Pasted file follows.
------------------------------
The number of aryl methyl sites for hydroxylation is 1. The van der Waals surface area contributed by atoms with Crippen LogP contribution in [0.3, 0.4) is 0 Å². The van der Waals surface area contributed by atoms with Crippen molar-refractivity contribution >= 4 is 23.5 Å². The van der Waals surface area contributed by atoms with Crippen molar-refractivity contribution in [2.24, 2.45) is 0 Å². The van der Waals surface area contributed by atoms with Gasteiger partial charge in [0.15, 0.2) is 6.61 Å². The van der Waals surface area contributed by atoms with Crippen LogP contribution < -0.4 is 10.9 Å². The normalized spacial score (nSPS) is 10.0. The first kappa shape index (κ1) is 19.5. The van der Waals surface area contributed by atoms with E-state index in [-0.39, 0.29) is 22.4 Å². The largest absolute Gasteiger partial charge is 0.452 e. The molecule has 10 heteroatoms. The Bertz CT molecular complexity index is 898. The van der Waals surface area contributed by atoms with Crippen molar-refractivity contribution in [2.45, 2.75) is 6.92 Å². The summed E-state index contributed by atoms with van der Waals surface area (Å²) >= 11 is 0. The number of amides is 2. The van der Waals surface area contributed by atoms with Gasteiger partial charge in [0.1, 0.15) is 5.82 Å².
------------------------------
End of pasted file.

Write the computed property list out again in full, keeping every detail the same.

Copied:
The number of aryl methyl sites for hydroxylation is 1. The van der Waals surface area contributed by atoms with Crippen LogP contribution in [0.3, 0.4) is 0 Å². The van der Waals surface area contributed by atoms with Crippen molar-refractivity contribution >= 4 is 23.5 Å². The van der Waals surface area contributed by atoms with Crippen molar-refractivity contribution in [2.24, 2.45) is 0 Å². The van der Waals surface area contributed by atoms with Gasteiger partial charge in [0.15, 0.2) is 6.61 Å². The van der Waals surface area contributed by atoms with Crippen LogP contribution < -0.4 is 10.9 Å². The normalized spacial score (nSPS) is 10.0. The first kappa shape index (κ1) is 19.5. The van der Waals surface area contributed by atoms with E-state index in [-0.39, 0.29) is 22.4 Å². The largest absolute Gasteiger partial charge is 0.452 e. The molecule has 10 heteroatoms. The Bertz CT molecular complexity index is 898. The van der Waals surface area contributed by atoms with Crippen molar-refractivity contribution in [2.45, 2.75) is 6.92 Å². The summed E-state index contributed by atoms with van der Waals surface area (Å²) >= 11 is 0. The number of amides is 2. The van der Waals surface area contributed by atoms with Gasteiger partial charge in [0.1, 0.15) is 5.82 Å².